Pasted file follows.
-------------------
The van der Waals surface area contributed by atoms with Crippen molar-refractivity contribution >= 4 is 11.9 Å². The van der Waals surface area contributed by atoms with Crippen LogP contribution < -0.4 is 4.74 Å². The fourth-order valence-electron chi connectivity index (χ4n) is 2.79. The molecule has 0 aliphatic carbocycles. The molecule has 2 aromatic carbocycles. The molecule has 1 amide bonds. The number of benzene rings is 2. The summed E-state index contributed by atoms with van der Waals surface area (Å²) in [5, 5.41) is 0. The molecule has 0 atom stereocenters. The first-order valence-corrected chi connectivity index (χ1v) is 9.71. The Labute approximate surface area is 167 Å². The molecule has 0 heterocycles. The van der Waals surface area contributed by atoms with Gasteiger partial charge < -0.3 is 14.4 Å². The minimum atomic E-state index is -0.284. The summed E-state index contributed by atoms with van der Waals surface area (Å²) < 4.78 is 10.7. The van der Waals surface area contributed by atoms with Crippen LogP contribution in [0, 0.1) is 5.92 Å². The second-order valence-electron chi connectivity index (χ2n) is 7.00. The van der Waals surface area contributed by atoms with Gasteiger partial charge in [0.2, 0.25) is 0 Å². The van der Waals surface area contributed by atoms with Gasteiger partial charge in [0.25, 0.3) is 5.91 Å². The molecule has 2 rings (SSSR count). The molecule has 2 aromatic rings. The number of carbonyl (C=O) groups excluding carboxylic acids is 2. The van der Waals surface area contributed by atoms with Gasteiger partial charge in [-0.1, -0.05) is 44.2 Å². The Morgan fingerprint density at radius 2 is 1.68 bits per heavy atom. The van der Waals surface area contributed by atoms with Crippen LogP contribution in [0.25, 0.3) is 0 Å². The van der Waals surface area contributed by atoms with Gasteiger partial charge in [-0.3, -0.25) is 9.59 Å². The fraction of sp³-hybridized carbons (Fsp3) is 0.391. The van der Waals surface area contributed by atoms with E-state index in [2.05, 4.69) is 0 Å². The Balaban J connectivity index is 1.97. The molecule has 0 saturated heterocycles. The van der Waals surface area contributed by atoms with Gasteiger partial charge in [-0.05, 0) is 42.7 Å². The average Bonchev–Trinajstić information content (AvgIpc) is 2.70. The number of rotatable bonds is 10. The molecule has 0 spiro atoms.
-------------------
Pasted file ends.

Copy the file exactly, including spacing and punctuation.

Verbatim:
The van der Waals surface area contributed by atoms with Crippen molar-refractivity contribution >= 4 is 11.9 Å². The van der Waals surface area contributed by atoms with Crippen LogP contribution < -0.4 is 4.74 Å². The fourth-order valence-electron chi connectivity index (χ4n) is 2.79. The molecule has 0 aliphatic carbocycles. The molecule has 2 aromatic carbocycles. The molecule has 1 amide bonds. The number of benzene rings is 2. The summed E-state index contributed by atoms with van der Waals surface area (Å²) in [5, 5.41) is 0. The molecule has 0 atom stereocenters. The first-order valence-corrected chi connectivity index (χ1v) is 9.71. The Labute approximate surface area is 167 Å². The molecule has 0 heterocycles. The van der Waals surface area contributed by atoms with Gasteiger partial charge < -0.3 is 14.4 Å². The minimum atomic E-state index is -0.284. The summed E-state index contributed by atoms with van der Waals surface area (Å²) < 4.78 is 10.7. The van der Waals surface area contributed by atoms with Crippen LogP contribution in [0, 0.1) is 5.92 Å². The second-order valence-electron chi connectivity index (χ2n) is 7.00. The van der Waals surface area contributed by atoms with Gasteiger partial charge in [0.2, 0.25) is 0 Å². The van der Waals surface area contributed by atoms with Gasteiger partial charge in [0.25, 0.3) is 5.91 Å². The molecule has 2 rings (SSSR count). The molecule has 2 aromatic rings. The number of carbonyl (C=O) groups excluding carboxylic acids is 2. The van der Waals surface area contributed by atoms with Gasteiger partial charge in [-0.1, -0.05) is 44.2 Å². The Morgan fingerprint density at radius 2 is 1.68 bits per heavy atom. The van der Waals surface area contributed by atoms with Crippen LogP contribution in [0.25, 0.3) is 0 Å². The van der Waals surface area contributed by atoms with Gasteiger partial charge in [-0.3, -0.25) is 9.59 Å². The fraction of sp³-hybridized carbons (Fsp3) is 0.391. The van der Waals surface area contributed by atoms with E-state index in [2.05, 4.69) is 0 Å². The Balaban J connectivity index is 1.97. The molecule has 0 saturated heterocycles. The van der Waals surface area contributed by atoms with Gasteiger partial charge in [-0.05, 0) is 42.7 Å². The average Bonchev–Trinajstić information content (AvgIpc) is 2.70. The number of rotatable bonds is 10. The molecule has 0 spiro atoms.